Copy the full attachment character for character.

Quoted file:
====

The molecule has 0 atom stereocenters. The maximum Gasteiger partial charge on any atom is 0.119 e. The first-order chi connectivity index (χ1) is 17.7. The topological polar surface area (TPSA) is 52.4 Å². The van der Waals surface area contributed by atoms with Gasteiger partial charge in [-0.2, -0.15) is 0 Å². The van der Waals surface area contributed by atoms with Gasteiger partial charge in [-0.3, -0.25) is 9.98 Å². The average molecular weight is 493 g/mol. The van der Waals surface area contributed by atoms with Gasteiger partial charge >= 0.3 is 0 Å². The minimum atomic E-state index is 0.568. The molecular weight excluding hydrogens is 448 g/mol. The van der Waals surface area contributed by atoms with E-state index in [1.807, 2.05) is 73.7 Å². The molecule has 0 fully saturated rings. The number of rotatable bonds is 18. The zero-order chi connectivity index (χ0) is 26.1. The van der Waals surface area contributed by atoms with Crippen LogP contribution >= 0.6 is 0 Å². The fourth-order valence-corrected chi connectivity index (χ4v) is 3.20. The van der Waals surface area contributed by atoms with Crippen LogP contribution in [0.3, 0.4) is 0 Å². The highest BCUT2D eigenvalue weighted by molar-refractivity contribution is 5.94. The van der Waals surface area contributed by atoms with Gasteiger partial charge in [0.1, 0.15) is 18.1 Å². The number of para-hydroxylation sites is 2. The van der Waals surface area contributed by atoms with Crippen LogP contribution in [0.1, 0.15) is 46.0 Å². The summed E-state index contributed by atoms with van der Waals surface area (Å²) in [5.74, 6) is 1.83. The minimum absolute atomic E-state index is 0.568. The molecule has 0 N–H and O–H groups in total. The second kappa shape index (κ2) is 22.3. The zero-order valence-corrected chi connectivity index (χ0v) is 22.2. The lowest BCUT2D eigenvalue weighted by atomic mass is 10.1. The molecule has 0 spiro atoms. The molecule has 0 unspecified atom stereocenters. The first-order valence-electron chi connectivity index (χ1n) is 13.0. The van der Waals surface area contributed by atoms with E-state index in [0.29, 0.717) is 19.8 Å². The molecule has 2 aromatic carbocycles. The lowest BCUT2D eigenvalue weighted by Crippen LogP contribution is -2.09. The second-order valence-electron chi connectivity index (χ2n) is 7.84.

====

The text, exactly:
The molecule has 0 atom stereocenters. The maximum Gasteiger partial charge on any atom is 0.119 e. The first-order chi connectivity index (χ1) is 17.7. The topological polar surface area (TPSA) is 52.4 Å². The van der Waals surface area contributed by atoms with Gasteiger partial charge in [-0.2, -0.15) is 0 Å². The van der Waals surface area contributed by atoms with Gasteiger partial charge in [-0.3, -0.25) is 9.98 Å². The average molecular weight is 493 g/mol. The van der Waals surface area contributed by atoms with Gasteiger partial charge >= 0.3 is 0 Å². The minimum atomic E-state index is 0.568. The molecular weight excluding hydrogens is 448 g/mol. The van der Waals surface area contributed by atoms with E-state index in [1.807, 2.05) is 73.7 Å². The molecule has 0 fully saturated rings. The number of rotatable bonds is 18. The zero-order chi connectivity index (χ0) is 26.1. The van der Waals surface area contributed by atoms with Crippen LogP contribution >= 0.6 is 0 Å². The fourth-order valence-corrected chi connectivity index (χ4v) is 3.20. The van der Waals surface area contributed by atoms with Crippen LogP contribution in [0.3, 0.4) is 0 Å². The highest BCUT2D eigenvalue weighted by molar-refractivity contribution is 5.94. The van der Waals surface area contributed by atoms with Gasteiger partial charge in [0.1, 0.15) is 18.1 Å². The number of para-hydroxylation sites is 2. The van der Waals surface area contributed by atoms with Crippen LogP contribution in [0.1, 0.15) is 46.0 Å². The summed E-state index contributed by atoms with van der Waals surface area (Å²) in [5.74, 6) is 1.83. The minimum absolute atomic E-state index is 0.568. The molecule has 0 N–H and O–H groups in total. The second kappa shape index (κ2) is 22.3. The zero-order valence-corrected chi connectivity index (χ0v) is 22.2. The lowest BCUT2D eigenvalue weighted by atomic mass is 10.1. The molecule has 0 spiro atoms. The molecule has 0 unspecified atom stereocenters. The first-order valence-electron chi connectivity index (χ1n) is 13.0. The van der Waals surface area contributed by atoms with E-state index in [0.29, 0.717) is 19.8 Å². The molecule has 2 aromatic carbocycles. The lowest BCUT2D eigenvalue weighted by Crippen LogP contribution is -2.09. The second-order valence-electron chi connectivity index (χ2n) is 7.84.